Vietnam will share its knowledge with members of the Cambodian Aquaculture Association (CAA) on juvenile farming techniques to enhance farming capacity and produce better quality and increased quantities of fish at competitive prices .
From July 4 to 10, members will be at Can Tho University in the Mekong Delta, southern Vietnam, for a study tour, thanks to financial assistance provided by Aquaculture Commercialization for the Sustainable Trade (CAST) and the American Soybean Association (ASA).
CAA member Lem Phovarith told the Post that prior to his visit to Vietnam, experts from Can Tho University conducted six training sessions for the association.
However, Cambodia lacks modern equipment and facilities and can only learn the theoretical aspects, which prompted CAST and ASA to help out so that members can learn better on the site itself.
“We expect our members who are breeders and producers of juveniles to gain more knowledge and experience through this study trip.
“This will encourage them to invest more in the production of juveniles and reduce imports from Vietnam. Currently, Cambodia only produces around one million juveniles per year,” Phovarith said.
Previously, experts from Can Tho University taught members how to raise and cultivate the species, including juvenile “chdo” fish (Channa micropeltes), “chhpeun” (cyprinid fish of the genus Hypsibarbus) and fish- “pra” shark cats, all of which have high demand in the market.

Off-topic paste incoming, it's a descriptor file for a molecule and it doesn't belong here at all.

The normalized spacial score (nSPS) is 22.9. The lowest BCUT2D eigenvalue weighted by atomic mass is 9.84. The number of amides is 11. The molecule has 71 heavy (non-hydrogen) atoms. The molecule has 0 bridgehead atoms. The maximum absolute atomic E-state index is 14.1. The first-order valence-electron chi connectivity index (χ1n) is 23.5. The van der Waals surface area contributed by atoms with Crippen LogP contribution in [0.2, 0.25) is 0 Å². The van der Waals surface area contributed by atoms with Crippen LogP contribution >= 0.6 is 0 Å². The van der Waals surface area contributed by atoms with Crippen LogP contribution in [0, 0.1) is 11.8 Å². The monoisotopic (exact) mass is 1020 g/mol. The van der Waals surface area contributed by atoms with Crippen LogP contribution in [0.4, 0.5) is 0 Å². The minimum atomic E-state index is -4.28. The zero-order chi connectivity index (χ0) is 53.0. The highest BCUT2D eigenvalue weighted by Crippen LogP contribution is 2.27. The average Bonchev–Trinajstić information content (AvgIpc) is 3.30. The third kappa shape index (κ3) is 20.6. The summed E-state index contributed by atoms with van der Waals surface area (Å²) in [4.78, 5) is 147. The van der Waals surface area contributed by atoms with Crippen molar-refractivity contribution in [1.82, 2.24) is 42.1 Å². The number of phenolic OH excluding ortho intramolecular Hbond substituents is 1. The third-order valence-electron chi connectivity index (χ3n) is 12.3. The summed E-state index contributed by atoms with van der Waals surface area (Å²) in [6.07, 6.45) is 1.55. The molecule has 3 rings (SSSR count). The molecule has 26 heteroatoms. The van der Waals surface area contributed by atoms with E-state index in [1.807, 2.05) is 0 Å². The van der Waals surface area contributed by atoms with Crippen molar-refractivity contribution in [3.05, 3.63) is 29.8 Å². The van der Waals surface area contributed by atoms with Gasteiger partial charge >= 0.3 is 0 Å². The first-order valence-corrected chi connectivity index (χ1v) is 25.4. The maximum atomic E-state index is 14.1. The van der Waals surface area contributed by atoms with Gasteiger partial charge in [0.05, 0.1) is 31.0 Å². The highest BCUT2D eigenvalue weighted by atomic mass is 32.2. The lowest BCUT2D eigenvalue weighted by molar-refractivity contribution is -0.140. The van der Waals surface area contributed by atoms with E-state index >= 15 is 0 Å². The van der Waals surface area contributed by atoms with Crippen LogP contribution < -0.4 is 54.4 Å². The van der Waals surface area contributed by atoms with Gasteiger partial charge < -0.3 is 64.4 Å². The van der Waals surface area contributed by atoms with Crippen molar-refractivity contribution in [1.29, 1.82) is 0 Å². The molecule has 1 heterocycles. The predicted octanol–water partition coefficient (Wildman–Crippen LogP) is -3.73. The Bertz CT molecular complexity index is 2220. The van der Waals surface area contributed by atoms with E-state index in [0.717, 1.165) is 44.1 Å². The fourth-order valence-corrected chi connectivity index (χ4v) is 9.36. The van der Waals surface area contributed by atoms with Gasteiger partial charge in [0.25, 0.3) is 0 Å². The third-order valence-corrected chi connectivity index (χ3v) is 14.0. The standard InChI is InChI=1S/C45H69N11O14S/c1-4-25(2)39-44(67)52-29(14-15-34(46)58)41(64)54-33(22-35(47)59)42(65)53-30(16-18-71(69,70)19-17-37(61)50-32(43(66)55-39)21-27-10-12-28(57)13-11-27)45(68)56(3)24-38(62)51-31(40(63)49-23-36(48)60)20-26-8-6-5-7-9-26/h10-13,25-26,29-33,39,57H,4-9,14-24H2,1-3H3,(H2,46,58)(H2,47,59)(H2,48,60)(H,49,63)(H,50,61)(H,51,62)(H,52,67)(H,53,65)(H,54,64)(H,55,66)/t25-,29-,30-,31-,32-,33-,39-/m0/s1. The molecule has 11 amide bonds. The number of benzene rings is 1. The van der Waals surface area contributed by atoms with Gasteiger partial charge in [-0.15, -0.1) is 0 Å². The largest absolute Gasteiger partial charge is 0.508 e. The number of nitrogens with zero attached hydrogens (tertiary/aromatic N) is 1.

Hav Viseth, deputy director of the Fisheries Administration (FiA) of the Ministry of Agriculture, Forestry and Fisheries, said aquaculture development in neighboring countries and across ASEAN has 10 to 20 years ahead of Cambodia.
Therefore, gaining knowledge from these countries is a good opportunity to strengthen the fisheries sub-sector in Cambodia.
He said production of juvenile fish in Cambodia was steadily increasing, although it was not enough to meet demand.
A further increase in production by the FiA with the help of the EU will allow for increased training by overseas experts in juvenile production techniques in August.
“After receiving technical training from experts, we can continue to provide local training on seed production. We need to develop the production of juveniles to increase aquaculture productions in order to reduce imports,” he said.
The Ministry of Agriculture has encouraged the development of aquaculture with farmers and investors to ensure a steady supply and quality of juveniles, fewer imports and a balanced market price.
“The ministry has also provided technical support to the aquaculture sector to increase revenue,” Minister Veng Sakhon said on July 1, marking the 20th National Fish Day.
He noted that the policy direction of the ministry is to increase the efficiency and sustainability of fisheries resource management by strengthening the implementation of fisheries laws and increasing aquaculture production by 20% per year.
In 2021, FiA statistics showed that the production of juveniles in aquaculture stations and centers nationwide, coupled with the production of farmers, amounted to more than 324 million juveniles.
This is an increase of more than 37% compared to 2020. The country, however, needs some 500 million juveniles to meet local demand, a gap that is filled by imports from Vietnam.